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Stress from feeling unsafe is a contributing factor to burnout.
@dana.finster reminded me that the stress of never reflecting on accomplishments and only focusing on the next problem will burn you out as well.
Too true. No celebration of success because you have another deadline coming at you leads to fatigue.
For me, it's not even a deadline. There's just SO MUCH to do.
Always! @bryan.finster your comment just made me take a 10 second breather and think about some minor accomplishments to recharge. Thanks for that! add that to your list!
My mentor told me to write down everything I've done on this journey we're on. I'll up the priority on that. Reflection helps.
@jtf mentioned keeping a gratitude journal... perhaps counting accomplishments as a minfulness practice is related.
In the dim and distant past with physical boards, we never threw away a 'done' post it note, we let them gather up. A very visible psychological feedback loop that stuff is getting done (whether it's the right stuff is a different feedback loop!)
I think that’s a great thing @jonathansmart1, and something we’ve done with our virtual boards as well. We also tend to have long cycle retrospectives where we will use a timeline and in that timeline plot out everything we’ve delivered/fixed over that period. It is a good way to help remind us how far we’ve come, how much we’ve accomplished, which can be easy to lose track of day-to-day.
@jonathansmart1 I am doing that a little at home with the family... using a big mirror and post-it notes as a kanban board and letting the "done" squares pile up until they drop to the floor. It certainly helps when being reminded of the things I haven't done yet, to be able to point to a pile of done
@jtf I like having that "done" list as I forget otherwise. A done list is good to counterbalance the to-do list. 😊
It takes psychological safety for individuals and teams to manage their own WIP, make their own mistakes and feel like they can throttle work and say no. Getting such safety is a shared responsibility between the individual/team and the organization. Burnout (as defined here on DOES by Dr Maslach) comes from feeling one or more of the following three things with increasing frequency: • Emotional and/or physical exhaustion • Professional inefficacy • Cynicism So you can imagine that not having psychological safety--not asking for it for yourself, your team, your boss; or not having it available in your org--can lead to feeling those things more frequently.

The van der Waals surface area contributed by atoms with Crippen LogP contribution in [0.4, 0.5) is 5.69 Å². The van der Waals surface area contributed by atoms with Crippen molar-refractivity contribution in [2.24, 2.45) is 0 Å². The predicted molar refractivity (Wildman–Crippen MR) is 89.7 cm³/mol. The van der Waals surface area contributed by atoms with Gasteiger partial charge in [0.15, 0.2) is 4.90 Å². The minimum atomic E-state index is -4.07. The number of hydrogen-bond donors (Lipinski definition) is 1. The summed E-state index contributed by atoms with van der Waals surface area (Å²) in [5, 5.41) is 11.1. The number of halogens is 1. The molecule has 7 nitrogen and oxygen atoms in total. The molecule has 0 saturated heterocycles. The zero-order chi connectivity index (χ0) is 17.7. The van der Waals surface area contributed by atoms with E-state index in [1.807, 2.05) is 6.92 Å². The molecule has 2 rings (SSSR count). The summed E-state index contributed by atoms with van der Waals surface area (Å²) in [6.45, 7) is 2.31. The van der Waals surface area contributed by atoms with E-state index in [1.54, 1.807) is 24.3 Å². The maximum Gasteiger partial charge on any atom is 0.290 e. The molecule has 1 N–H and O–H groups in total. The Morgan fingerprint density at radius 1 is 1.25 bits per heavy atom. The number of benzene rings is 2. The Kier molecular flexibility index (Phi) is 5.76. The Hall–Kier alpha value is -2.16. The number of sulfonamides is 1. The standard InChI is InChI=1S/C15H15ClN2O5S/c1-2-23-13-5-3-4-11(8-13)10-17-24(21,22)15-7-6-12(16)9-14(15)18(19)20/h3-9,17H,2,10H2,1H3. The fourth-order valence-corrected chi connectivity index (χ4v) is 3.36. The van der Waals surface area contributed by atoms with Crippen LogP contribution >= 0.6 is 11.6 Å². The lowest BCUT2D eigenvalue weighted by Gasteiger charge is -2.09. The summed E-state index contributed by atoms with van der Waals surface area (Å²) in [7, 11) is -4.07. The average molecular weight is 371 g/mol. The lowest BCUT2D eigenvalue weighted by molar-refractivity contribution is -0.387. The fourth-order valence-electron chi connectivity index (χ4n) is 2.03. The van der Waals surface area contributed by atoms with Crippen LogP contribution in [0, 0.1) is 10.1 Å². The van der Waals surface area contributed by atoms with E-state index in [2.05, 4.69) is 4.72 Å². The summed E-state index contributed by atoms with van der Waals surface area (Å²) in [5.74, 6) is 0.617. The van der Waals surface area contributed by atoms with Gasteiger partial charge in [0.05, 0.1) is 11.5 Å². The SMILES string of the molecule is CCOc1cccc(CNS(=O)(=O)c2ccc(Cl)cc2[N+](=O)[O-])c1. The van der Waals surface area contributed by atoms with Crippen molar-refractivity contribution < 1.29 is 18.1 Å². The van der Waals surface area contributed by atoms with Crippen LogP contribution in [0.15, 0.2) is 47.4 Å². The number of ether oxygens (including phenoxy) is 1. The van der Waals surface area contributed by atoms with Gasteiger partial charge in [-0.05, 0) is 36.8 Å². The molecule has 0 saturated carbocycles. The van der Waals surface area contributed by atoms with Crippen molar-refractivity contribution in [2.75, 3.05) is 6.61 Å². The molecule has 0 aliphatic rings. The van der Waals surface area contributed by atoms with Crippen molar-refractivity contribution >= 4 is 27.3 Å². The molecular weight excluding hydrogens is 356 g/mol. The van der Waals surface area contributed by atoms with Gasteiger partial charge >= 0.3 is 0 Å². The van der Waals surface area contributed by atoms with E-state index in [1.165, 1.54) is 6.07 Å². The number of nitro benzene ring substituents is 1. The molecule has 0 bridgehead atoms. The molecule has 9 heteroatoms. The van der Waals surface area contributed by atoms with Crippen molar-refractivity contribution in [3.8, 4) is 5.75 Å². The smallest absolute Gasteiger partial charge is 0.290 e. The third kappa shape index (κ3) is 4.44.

Speaking of saying no - Had fun saying No to @jonathansmart1 in this episode of the Anti-pattern show :http://videolibrary.doesvirtual.com/?video=467719259 @nuwayser
I found this talk at a GOTO conference to be a good introduction. https://www.youtube.com/watch?v=jfQ5M6wXi2w
@bryan.finster can you talk a little more about your mentioship expereinces... both as a mentee and mentor? You mentioned you mentor in another thread and I would like to amplify this topic. 🙏
As a mentor, I try to find people who are excited about making things better and help them grow to be better than I am by sharing my failures. 🙂
As a mentee, I seek out the best people I can find. Sometimes it's a mutual relationship where we are mentoring each other. Sometimes I'm just honored they would share their suggestions with me. Several people I consider my mentors are are presenting this week. I also have an "official" mentor I have scheduled meetings with (suggested thing at WM, but not required) .
Yeah, but now I want testable acceptance criteria for delivering vlaue to you. 🙂
Mostly I don't. I tell them "I've really learned a lot from this. Do you mind if I contact you occasionally?" Then I bounce ideas off them. My mentor at Walmart is "official" in that it's established in the culture that you should be mentoring people and we have scheduled meetings. I also have an "official" mentee who wants to learn more about how to improve flow through teams.
So for the informal kind of relationship, how do you judge engagement frequency?